The WTFs of a Business Angel: #8 It must be the money
When we started SpeedInvest in 2011, we were a startup ourselves. A very well funded startup, but still, we were a team of people who had some experience in building companies and no experience in building a business angel fund. We are still learning an awful lot, because you can profit from other people’s wisdom, but there is no way around doing things yourself, making mistakes, trying again and again, learning from what you’ve seen so far. However, there are those rare events where we sit across the table in our office and are having a facepalm moment…
WTF #8 It must be the money
Running credit checks with no shame now
I feel the fame now come on
I can’t complain no more
Shit, I’m the man now
(Nelly – Ride Wit Me)
So it happened. You closed that funding round you had been working on for the past six months. Contracts, term sheets or other pieces of paper are going back and forth. It is very unlikely that this will fall apart, although you have to pinch yourself from time to time to make sure that no deal is over the line until the ink has dried.
We have been at this point nearly twenty times since we started SpeedInvest in 2011 and finished off about half of those deals. You might believe that we have circumvented all the WTFs that I have described, because we have gotten so far. Still, it can happen that deals we consider done give us facepalm moments – and second thoughts.
A 100k salary?
One of those things that gives us the chills is when founders set their own salary at “market value”, meaning they put a hefty 100k per person per year into the already mentioned Excel business model. Putting that into a spreadsheet is fine, but putting this into the contracts is strange. The list of justifications that follows in the discussion is long and we know most of the arguments already. We had them. We know they sound right. They are. Not.
It might be true that in your previous consulting job at [enter top 5 consulting firm] you earned double than that already. It might be true that [insert friend, former friend, colleague, university pal, random guy at the bar] earns that already and you are obviously much smarter than them. It might even be right that you found a list of startup salaries on the internet (quora I suppose) saying that a decent CEO of a startup can earn 200k dollars per year, plus stock options.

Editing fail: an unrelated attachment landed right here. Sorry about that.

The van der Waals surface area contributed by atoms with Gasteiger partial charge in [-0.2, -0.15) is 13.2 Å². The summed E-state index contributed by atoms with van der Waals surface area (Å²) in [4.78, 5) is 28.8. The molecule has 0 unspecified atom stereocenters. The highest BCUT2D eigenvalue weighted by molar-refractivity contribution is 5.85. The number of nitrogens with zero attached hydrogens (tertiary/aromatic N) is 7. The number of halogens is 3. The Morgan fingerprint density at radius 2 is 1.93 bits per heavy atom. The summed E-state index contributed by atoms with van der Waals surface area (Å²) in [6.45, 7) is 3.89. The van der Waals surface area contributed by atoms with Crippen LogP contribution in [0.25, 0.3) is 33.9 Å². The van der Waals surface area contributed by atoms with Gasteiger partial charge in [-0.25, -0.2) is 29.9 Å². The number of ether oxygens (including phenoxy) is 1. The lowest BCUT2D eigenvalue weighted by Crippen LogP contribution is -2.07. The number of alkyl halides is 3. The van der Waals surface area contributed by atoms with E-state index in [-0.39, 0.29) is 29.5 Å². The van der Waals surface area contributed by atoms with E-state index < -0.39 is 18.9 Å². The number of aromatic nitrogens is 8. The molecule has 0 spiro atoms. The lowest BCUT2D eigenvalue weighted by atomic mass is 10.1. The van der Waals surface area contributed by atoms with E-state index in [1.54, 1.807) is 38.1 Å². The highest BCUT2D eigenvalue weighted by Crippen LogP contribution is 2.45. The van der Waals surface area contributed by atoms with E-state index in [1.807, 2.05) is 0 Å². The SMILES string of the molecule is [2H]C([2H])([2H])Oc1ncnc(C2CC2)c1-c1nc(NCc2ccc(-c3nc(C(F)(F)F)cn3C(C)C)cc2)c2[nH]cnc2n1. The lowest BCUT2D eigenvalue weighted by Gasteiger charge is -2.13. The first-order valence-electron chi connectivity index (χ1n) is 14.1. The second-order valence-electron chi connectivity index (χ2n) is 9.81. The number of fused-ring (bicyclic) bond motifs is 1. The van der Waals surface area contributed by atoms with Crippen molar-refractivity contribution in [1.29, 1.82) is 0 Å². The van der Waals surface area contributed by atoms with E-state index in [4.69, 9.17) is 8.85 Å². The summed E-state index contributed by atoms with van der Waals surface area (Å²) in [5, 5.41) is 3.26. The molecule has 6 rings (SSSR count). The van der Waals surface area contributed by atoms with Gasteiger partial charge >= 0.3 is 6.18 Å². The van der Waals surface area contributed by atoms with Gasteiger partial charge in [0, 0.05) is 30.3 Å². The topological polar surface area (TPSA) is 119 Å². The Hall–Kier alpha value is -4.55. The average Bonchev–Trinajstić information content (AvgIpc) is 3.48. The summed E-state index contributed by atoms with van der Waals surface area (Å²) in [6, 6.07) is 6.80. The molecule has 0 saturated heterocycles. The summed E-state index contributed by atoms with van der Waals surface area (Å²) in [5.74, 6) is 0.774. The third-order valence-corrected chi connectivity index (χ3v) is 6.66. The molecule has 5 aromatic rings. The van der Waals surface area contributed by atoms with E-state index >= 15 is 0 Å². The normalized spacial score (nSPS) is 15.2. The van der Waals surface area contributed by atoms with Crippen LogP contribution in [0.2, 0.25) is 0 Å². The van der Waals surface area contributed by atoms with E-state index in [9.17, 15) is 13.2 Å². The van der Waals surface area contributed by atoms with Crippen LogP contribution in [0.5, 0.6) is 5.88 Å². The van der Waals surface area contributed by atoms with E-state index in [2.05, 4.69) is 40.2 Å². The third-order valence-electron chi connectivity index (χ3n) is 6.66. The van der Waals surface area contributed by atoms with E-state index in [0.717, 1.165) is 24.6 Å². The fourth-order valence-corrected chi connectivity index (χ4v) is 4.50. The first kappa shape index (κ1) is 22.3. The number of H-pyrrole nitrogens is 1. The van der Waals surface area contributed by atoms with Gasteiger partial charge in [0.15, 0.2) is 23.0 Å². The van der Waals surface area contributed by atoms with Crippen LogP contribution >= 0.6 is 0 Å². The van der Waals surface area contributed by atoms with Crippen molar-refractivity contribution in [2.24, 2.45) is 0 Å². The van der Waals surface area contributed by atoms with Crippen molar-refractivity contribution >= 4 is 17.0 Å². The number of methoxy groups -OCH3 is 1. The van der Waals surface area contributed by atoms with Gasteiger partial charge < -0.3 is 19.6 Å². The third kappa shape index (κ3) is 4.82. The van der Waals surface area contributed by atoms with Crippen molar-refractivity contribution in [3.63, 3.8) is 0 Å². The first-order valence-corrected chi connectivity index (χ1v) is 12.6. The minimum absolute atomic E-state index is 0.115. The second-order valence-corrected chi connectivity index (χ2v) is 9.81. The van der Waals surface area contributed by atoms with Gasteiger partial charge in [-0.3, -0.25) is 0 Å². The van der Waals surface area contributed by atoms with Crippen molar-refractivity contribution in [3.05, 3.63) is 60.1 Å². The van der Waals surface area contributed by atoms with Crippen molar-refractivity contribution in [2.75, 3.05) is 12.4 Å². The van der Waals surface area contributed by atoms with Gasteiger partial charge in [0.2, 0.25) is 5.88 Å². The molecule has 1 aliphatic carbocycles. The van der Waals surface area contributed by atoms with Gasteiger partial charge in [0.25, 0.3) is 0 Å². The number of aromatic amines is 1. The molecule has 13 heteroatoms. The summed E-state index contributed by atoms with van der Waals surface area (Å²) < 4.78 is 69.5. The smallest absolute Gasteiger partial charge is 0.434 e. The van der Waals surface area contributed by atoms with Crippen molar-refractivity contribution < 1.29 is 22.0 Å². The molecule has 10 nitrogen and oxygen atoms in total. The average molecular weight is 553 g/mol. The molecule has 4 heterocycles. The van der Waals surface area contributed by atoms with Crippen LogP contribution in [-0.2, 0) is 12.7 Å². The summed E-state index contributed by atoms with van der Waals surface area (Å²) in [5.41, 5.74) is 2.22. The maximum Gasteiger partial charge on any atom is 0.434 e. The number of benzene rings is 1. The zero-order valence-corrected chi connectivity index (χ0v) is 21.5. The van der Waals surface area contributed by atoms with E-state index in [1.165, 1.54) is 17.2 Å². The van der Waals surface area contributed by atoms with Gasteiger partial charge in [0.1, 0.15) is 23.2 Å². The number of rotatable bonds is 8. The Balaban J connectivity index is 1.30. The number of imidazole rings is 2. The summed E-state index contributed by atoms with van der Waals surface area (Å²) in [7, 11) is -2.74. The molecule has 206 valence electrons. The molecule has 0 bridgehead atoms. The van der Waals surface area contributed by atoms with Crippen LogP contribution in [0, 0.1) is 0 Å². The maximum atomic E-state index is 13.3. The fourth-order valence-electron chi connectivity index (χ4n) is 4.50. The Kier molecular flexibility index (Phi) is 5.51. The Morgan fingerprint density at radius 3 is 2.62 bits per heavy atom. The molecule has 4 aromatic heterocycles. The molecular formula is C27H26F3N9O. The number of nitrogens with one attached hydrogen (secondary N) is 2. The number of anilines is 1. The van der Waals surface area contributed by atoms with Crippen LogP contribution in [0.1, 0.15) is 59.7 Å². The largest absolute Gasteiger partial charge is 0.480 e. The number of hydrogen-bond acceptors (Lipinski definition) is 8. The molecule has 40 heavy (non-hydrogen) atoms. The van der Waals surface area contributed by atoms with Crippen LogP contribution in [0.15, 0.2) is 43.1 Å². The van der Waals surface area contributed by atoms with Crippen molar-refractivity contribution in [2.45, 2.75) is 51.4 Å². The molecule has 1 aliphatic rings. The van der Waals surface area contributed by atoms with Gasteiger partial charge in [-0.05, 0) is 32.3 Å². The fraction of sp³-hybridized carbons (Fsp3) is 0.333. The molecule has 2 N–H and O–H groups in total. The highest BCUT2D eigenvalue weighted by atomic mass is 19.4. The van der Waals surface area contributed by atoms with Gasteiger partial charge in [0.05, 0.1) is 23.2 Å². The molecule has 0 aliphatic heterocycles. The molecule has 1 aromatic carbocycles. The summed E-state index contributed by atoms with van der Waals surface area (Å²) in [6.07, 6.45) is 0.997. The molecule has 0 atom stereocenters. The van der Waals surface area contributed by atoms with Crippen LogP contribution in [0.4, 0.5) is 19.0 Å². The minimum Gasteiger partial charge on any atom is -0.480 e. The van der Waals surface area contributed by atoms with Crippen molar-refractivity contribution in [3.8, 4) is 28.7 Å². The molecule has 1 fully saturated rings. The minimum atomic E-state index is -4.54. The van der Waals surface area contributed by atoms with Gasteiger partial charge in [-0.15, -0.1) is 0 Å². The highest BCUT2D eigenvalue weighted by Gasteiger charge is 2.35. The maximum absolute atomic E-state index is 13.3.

However, as said in the very first part of this series when it came to valuations: there is (still) a difference between Silicon Valley and Vienna. We operate on different levels. To give a specific example: If your business angel round in Vienna reached 500k euros in total volume, you probably raised more money from private investors than 90 percent of all other startups in Vienna already. If you get 1mio euros, you are among the one percent that managed to do so.
Now do the math. If your salary is 100k a year, you have two co-founders who aim at the same amount, you will have burned more than half the money of your 500k round after one year. Now adjust that to a 300k round, which was difficult enough. How will you manage to raise the next round within the next six months, when the last one already took half a year? How will you be able to focus on the product and the company, when the next funding round is necessary, just to keep that level of income?
I don’t believe in Ramen profitable after a certain age, when family etc. comes into play. But I believe that entering the startup space is a very conscious decision, that affects your live in many ways, including the monthly balance on your bank account. If you are not ready to accept that, there is a gazillion of other jobs offering more money. You are just not that into it.